Denying institutional racism will only set us back;
Dr Patrick Roach
04 Apr 2022
Has the government delivered answers to the key problems of institutional racism or, once again, ducked the real issues?
Last month, we saw the government response to the report of the Commission on Race and Ethnic Disparities chaired by Dr Tony Sewell. The ‘Inclusive Britain’ report sets out over 70 actions under the themes of trust and fairness, opportunity and agency, and inclusion. But, has the government delivered answers to the key problems of institutional racism or, once again, ducked the real issues?
The latest plan from the government is in keeping with their well-established mantra of reducing burdens on employers and, instead, appealing to them to do the right thing. Yet, the evidence shows that without robust regulatory measures and strong enforcement, too many employers will choose to do their own thing.
The pandemic has shown that now, more than ever, we need robust measures to root out inequality and injustice and to hold employers and policy-makers to account. At the height of the pandemic, the government refused to publish its equality impact assessments arguing that it was not in the public interest to do so. That action provided a green light to unscrupulous employers to ignore the race equality impact of their Covid-safety measures leading to disproportionate deaths of Black and Asian workers. Unless there is strong accountability and leaders at the very top who are committed to racial justice, change will not happen.
Ethnicity pay gap monitoring
One of the most disappointing parts of the government’s latest plan is its failure to introduce mandatory ethnicity pay gap monitoring. The government launched a consultation on this topic over three years ago. We have received widespread support from business leaders to this proposal and earlier this year the Women and Equalities Select Committee called on the government to make race pay gap reporting mandatory. However, even with this modest proposal, the government has not acted and has, instead, chosen to encourage voluntary ethnicity pay gap reporting.
We know from the reporting of the gender pay gap that only when this was made mandatory, did we see the issue of gender becoming a key priority for employers. The CIPD, a body representing employers, has also commented that,
‘unfortunately, we know from previous schemes that a voluntary approach will not help drive the changes that are needed in many organisations.’
The introduction of mandatory race pay gap monitoring would send a clear signal that the government is serious about identifying disparities and tackling them.
And, there are other major gaps in the government’s proposals, too. Where is the plan to ensure that all employers and service providers in receipt of public sector contracts and taxpayer funding, take racial justice seriously and are held to account for their actions and performance? There is already a Public Sector Equality Duty that is too often honoured in the breach. We need to see the Equality Act strengthened and for the socio-economic duty to be enacted. Only then will the government be taken seriously on its claims of levelling up.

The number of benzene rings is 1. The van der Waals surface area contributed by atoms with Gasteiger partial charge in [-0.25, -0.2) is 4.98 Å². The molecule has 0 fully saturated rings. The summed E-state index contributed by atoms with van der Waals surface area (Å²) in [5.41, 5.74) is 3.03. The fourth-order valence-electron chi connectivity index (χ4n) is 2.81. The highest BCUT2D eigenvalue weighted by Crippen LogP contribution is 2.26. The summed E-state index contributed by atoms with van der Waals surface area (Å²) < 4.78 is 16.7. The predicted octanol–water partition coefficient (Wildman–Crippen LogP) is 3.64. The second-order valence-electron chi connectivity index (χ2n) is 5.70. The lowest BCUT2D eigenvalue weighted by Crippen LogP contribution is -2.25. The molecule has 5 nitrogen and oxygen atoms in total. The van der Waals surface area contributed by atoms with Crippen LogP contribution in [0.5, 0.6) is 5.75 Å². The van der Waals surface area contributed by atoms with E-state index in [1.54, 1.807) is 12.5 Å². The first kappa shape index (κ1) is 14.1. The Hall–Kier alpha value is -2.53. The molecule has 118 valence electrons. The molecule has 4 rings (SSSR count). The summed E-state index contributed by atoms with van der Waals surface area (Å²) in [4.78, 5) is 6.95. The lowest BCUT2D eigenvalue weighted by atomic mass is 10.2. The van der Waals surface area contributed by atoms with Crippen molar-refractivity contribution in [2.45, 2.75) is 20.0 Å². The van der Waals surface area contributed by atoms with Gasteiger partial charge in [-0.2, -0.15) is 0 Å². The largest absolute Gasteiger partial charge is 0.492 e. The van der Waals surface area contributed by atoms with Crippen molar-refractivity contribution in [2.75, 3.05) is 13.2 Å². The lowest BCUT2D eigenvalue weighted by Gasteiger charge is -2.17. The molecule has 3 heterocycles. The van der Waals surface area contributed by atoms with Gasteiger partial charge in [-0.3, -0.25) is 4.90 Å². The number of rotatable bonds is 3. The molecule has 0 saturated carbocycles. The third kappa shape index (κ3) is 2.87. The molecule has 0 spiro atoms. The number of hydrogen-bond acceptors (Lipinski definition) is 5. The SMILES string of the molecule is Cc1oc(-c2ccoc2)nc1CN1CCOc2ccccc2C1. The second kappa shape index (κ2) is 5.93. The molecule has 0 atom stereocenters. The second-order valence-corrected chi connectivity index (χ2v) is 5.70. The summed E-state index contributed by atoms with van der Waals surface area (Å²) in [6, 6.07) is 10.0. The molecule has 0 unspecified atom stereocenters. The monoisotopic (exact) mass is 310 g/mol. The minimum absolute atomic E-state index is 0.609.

We should also ask: why hasn’t the government committed to the publication of Equality Impact Assessments when bringing forward all new legislation and policy proposals or in relation to its economic and budgetary programmes? Where is the plan to tackle racial disparities in income and wealth or in relation to the deepening cost of living crisis? And, why have we not seen specific measures from the government to eradicate low pay, precarious employment, zero hours contracts which we know impact disproportionately on Black workers?
Why not end the use of public sector outsourcing and ‘fire and rehire’ practices which are increasingly being used to drive down wages and working conditions, and why are we still waiting for the long-promised Employment Bill? We are also calling for a plan to end employment disparities, job segregation and the continuing evidence that Black workers are more likely to be unemployed or dismissed from their employment.
Black communities are bursting with talent which is too often overlooked when seeking access to employment or promotion opportunities. We need a commitment from government to ensure that boardrooms are inclusive and representative. And, why has the government deliberately excluded trade unions and our Black members from their plans for securing racial justice at work?
We need urgent action
Interestingly, the government has prioritised in its latest plans a commitment to new guidance on hairstyles in schools. But, if this latest race equality report isn’t set to be yet another bad hair day for Boris Johnson, we need an urgent plan from the government to tackle address the root causes of the structural inequality, institutional and systemic racism which continue to blight the lives of working people. Denying these realities will only set us back.
Building trust is rightly an upfront commitment in this latest plan from Ministers. But, if the government is to be taken seriously on the question of trust, we deserve answers and demand action.
Until then, our trade unions will continue to fight for decent wages and fair treatment at work for all working people. We are committed to standing with our members – Black and White - and we won’t be complacent about the government’s meagre approach to securing fair treatment, equal rights and racial justice at work.